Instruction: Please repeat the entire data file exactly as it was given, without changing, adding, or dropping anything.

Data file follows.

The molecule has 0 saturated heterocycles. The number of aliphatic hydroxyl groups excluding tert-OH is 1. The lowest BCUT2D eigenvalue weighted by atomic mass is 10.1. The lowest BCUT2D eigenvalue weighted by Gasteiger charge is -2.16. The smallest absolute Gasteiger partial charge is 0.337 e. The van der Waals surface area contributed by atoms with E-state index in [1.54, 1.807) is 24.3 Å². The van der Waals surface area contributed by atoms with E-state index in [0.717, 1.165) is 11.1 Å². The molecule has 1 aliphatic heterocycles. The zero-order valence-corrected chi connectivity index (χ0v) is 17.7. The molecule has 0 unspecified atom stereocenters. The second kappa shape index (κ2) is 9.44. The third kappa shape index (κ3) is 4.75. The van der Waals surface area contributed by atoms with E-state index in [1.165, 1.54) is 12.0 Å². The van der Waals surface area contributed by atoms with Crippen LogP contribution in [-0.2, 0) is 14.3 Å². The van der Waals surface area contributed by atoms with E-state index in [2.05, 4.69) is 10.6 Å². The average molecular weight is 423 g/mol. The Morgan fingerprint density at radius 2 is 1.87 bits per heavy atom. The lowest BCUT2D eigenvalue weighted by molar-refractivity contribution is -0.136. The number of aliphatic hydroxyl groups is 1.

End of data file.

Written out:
The molecule has 0 saturated heterocycles. The number of aliphatic hydroxyl groups excluding tert-OH is 1. The lowest BCUT2D eigenvalue weighted by atomic mass is 10.1. The lowest BCUT2D eigenvalue weighted by Gasteiger charge is -2.16. The smallest absolute Gasteiger partial charge is 0.337 e. The van der Waals surface area contributed by atoms with E-state index in [1.54, 1.807) is 24.3 Å². The van der Waals surface area contributed by atoms with E-state index in [0.717, 1.165) is 11.1 Å². The molecule has 1 aliphatic heterocycles. The zero-order valence-corrected chi connectivity index (χ0v) is 17.7. The molecule has 0 unspecified atom stereocenters. The second kappa shape index (κ2) is 9.44. The third kappa shape index (κ3) is 4.75. The van der Waals surface area contributed by atoms with E-state index in [1.165, 1.54) is 12.0 Å². The van der Waals surface area contributed by atoms with Crippen LogP contribution in [-0.2, 0) is 14.3 Å². The van der Waals surface area contributed by atoms with E-state index in [2.05, 4.69) is 10.6 Å². The average molecular weight is 423 g/mol. The Morgan fingerprint density at radius 2 is 1.87 bits per heavy atom. The lowest BCUT2D eigenvalue weighted by molar-refractivity contribution is -0.136. The number of aliphatic hydroxyl groups is 1.